If we pressed shuffle on your iPod while you went to the bathroom, what would you be embarrassed to come back to us listening to?
Bon Iver, but they are amazing, so why would I be embarrassed?
What sound or noise do you love?
I am a huge fan of hard-hitting kicks, and I think that comes from being in a ska band for almost three years in high school. All the drumming in ska is very loud and very heavy, and I try to incorporate that into my music. When I hear a really hard-hitting kick, I go crazy… literally, I freak out.
What should everyone just shut the fuck up about?
People, including myself, need to stop focusing on what they hate and instead focus on what they love about electronic music; positivity always breeds positivity. I would also encourage people to stop being music snobs. Just because someone listens to a type of music you don’t necessarily like doesn’t mean that it sucks or that it is bad. It obviously makes someone happy, which, in my opinion, is why there are so many genres and subgenres of electronic music. They exist so that there is something for anyone.
What gets you excited when you think about the future of electronic music and club culture?
I think that the underground is on the rise again, especially with trance and techno. This is very exciting for me because I love the darker, deeper and heavier sounds in these styles of music, and they’re synonymous with what I focus on playing and producing. I think it’s a very exciting time for the underground, and I cannot wait to see what the future brings.
When you look at electronic music and the surrounding culture, what worries you about the future? What do you wish would change or that you could change?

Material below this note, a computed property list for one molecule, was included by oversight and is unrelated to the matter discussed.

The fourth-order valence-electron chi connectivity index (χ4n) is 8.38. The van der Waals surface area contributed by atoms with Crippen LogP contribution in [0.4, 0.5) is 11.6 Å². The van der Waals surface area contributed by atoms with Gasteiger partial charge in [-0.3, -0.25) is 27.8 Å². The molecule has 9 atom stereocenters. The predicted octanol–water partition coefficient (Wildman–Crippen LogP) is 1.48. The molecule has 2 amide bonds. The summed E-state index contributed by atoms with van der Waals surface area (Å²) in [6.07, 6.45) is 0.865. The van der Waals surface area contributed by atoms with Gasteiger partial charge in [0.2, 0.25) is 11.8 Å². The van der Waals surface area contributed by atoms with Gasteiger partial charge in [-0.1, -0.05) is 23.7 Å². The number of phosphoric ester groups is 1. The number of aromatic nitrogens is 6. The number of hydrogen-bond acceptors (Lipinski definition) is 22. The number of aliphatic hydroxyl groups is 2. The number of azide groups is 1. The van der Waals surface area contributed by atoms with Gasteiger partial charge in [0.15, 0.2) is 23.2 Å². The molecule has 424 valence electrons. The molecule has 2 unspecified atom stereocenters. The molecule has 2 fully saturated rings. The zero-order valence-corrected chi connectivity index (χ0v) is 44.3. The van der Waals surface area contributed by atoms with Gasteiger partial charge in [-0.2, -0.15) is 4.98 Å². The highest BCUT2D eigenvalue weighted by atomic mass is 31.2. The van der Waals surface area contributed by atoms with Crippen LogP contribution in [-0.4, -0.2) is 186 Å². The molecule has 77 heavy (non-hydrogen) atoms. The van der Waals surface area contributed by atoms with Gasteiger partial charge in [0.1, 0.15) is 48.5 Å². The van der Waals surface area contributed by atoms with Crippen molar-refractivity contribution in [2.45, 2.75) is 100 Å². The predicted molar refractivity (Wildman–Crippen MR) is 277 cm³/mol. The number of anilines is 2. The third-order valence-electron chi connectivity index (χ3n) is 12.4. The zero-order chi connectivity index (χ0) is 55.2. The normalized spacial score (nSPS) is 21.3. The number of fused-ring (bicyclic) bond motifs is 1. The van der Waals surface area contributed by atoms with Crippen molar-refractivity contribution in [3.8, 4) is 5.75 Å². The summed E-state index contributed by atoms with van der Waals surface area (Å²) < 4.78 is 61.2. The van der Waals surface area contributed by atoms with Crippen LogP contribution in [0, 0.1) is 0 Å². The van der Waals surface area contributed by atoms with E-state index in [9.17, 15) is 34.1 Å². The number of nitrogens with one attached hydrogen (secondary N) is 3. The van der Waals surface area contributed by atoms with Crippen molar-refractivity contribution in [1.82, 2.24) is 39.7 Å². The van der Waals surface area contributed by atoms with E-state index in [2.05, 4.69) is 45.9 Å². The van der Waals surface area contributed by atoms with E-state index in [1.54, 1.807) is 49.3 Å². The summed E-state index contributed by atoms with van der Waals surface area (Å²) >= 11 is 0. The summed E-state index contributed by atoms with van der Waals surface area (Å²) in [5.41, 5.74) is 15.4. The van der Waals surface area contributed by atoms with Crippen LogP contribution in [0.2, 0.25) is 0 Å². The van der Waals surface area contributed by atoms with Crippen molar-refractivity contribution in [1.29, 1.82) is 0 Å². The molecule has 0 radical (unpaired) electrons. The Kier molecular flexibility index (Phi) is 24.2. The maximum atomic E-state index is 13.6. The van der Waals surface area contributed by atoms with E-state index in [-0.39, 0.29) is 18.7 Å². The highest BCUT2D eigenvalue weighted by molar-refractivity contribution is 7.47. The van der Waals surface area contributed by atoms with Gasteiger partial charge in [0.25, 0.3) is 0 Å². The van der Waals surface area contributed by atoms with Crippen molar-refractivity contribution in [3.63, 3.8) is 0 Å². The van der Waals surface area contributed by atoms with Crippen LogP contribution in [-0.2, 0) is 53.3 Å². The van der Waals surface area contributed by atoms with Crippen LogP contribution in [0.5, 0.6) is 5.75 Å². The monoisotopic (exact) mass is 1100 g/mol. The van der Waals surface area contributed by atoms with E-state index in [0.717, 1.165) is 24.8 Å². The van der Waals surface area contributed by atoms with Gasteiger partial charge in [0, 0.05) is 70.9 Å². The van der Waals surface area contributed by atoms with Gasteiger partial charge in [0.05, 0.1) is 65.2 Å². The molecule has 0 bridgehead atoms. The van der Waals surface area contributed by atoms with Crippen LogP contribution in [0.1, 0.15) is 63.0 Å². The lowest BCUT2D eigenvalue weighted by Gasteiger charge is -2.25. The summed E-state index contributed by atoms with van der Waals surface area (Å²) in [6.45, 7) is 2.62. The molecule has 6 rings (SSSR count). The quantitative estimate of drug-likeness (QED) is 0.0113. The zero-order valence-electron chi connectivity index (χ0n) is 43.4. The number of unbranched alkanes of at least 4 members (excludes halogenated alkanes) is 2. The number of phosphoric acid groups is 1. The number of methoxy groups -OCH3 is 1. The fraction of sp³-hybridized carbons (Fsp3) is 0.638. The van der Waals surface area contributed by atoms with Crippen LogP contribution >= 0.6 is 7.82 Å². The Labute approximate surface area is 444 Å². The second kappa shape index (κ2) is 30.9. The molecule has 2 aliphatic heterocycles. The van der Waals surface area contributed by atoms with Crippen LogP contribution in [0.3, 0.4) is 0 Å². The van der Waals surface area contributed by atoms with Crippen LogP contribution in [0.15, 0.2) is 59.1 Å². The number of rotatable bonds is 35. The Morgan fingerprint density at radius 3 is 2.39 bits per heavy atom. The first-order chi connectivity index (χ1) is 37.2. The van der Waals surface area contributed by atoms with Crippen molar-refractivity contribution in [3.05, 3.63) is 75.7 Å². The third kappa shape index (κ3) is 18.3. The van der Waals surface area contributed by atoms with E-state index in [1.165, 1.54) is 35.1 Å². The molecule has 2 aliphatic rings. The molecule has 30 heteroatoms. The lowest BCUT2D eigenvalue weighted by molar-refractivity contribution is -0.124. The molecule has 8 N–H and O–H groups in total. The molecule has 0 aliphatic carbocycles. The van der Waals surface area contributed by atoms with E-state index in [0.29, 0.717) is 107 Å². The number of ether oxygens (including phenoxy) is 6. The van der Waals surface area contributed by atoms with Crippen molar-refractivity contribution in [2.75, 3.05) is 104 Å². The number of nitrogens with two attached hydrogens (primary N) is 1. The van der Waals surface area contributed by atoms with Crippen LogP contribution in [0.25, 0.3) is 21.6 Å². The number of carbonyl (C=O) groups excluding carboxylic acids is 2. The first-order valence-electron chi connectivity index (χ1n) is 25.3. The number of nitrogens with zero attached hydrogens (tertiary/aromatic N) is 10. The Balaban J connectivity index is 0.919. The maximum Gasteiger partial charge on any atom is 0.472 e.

I think that hopping on the bandwagon just because your friends are listening to a specific type of music needs to occur less. People need to discover what genres of electronic music really speak to them and what they love, versus what everyone else is doing just because it might look like the cool thing to do. Not allowing yourself to explore can cause narrow-mindedness and only hinders personal growth.
What are your weaknesses?
Working through writer’s block when I’m in the studio is one of my biggest challenges. There is so much stuff that goes through my head every day, and sometimes it gets to the point where I can’t focus on a specific idea and roll with it, so I get stuck. Once I start working on a track, I don’t want to stop, and sometimes I need to just take a break if I can’t get anything substantial done. I need to learn to not always try and force an idea out, but instead to let it grow naturally into something very special.
Do you have a secret passion?
I love to ski.
How would you describe your sound to a deaf person?
My sound is dark, and it’s experimental and to some extent underground. It makes you dance very, very hard. It is hypnotic, and it is easy to get locked into the groove.
What do you remember about your first DJ gig?
My first DJ gig was at a friend’s high school senior project party in 2012, where I played in the basement of a frozen yogurt shop. Using one really crappy speaker, I played hard and uplifting 140 trance for three hours straight, and no one had any idea what they were listening to except for me. I remember dropping Will Atkinson’s remix of “Ride the Wave” by John O’Callaghan and Giuseppe Ottaviani, and everyone just kind of stood there as I went absolutely crazy behind the decks. I also managed to blow out the speaker in the process.
What’s the hardest professional lesson you’ve learned thus far? How did it make your life easier—or more difficult?
The hardest professional lesson that I had to learn in this industry is that you must be very careful with whom you put your trust in. For example, I like people. I enjoy being around them, and it is easy to share my life and my passions with others, but sometimes being too open and opinionated can come back to haunt you. It’s been difficult to manage relationships, but learning to be discrete has also helped me choose my friends and professional acquaintances wisely.
Do you have a favorite all-time mixed CD or series?
I have a couple; one of them is Juju by Wane Shorter (my favorite jazz musician), whose level of creativity I try to draw from when I produce my own music. In terms of electronic music, my favorite album is Sirens of the Sea by Above & Beyond’s Oceanlab project. Sirens of the Sea is inarguably the album that hooked me on trance.